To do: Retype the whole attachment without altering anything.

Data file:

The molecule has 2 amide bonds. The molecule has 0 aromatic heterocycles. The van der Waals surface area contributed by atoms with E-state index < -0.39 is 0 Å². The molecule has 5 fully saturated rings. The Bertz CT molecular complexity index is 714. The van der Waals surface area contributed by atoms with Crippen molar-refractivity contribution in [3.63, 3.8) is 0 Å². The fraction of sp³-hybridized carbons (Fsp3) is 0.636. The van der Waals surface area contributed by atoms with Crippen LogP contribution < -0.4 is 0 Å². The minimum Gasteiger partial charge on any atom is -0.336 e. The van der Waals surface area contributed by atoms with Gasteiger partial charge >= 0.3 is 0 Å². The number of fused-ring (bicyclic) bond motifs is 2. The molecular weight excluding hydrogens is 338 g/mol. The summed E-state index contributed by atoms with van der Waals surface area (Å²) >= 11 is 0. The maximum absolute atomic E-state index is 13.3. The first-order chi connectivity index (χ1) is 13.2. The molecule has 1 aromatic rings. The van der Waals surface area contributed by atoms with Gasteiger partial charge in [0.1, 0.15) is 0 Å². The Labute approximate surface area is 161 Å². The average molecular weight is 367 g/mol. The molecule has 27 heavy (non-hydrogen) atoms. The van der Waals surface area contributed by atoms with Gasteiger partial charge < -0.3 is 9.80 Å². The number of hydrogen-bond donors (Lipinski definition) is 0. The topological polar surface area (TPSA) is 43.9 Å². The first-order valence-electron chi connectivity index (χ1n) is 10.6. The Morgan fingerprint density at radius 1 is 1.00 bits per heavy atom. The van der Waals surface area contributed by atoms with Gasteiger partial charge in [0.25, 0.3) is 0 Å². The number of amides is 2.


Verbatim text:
The molecule has 2 amide bonds. The molecule has 0 aromatic heterocycles. The van der Waals surface area contributed by atoms with E-state index < -0.39 is 0 Å². The molecule has 5 fully saturated rings. The Bertz CT molecular complexity index is 714. The van der Waals surface area contributed by atoms with Crippen molar-refractivity contribution in [3.63, 3.8) is 0 Å². The fraction of sp³-hybridized carbons (Fsp3) is 0.636. The van der Waals surface area contributed by atoms with Crippen LogP contribution < -0.4 is 0 Å². The minimum Gasteiger partial charge on any atom is -0.336 e. The van der Waals surface area contributed by atoms with Gasteiger partial charge >= 0.3 is 0 Å². The number of fused-ring (bicyclic) bond motifs is 2. The molecular weight excluding hydrogens is 338 g/mol. The summed E-state index contributed by atoms with van der Waals surface area (Å²) >= 11 is 0. The maximum absolute atomic E-state index is 13.3. The first-order chi connectivity index (χ1) is 13.2. The molecule has 1 aromatic rings. The van der Waals surface area contributed by atoms with Gasteiger partial charge in [0.1, 0.15) is 0 Å². The Labute approximate surface area is 161 Å². The average molecular weight is 367 g/mol. The molecule has 27 heavy (non-hydrogen) atoms. The van der Waals surface area contributed by atoms with Gasteiger partial charge < -0.3 is 9.80 Å². The number of hydrogen-bond donors (Lipinski definition) is 0. The topological polar surface area (TPSA) is 43.9 Å². The first-order valence-electron chi connectivity index (χ1n) is 10.6. The Morgan fingerprint density at radius 1 is 1.00 bits per heavy atom. The van der Waals surface area contributed by atoms with Gasteiger partial charge in [0.25, 0.3) is 0 Å². The number of amides is 2.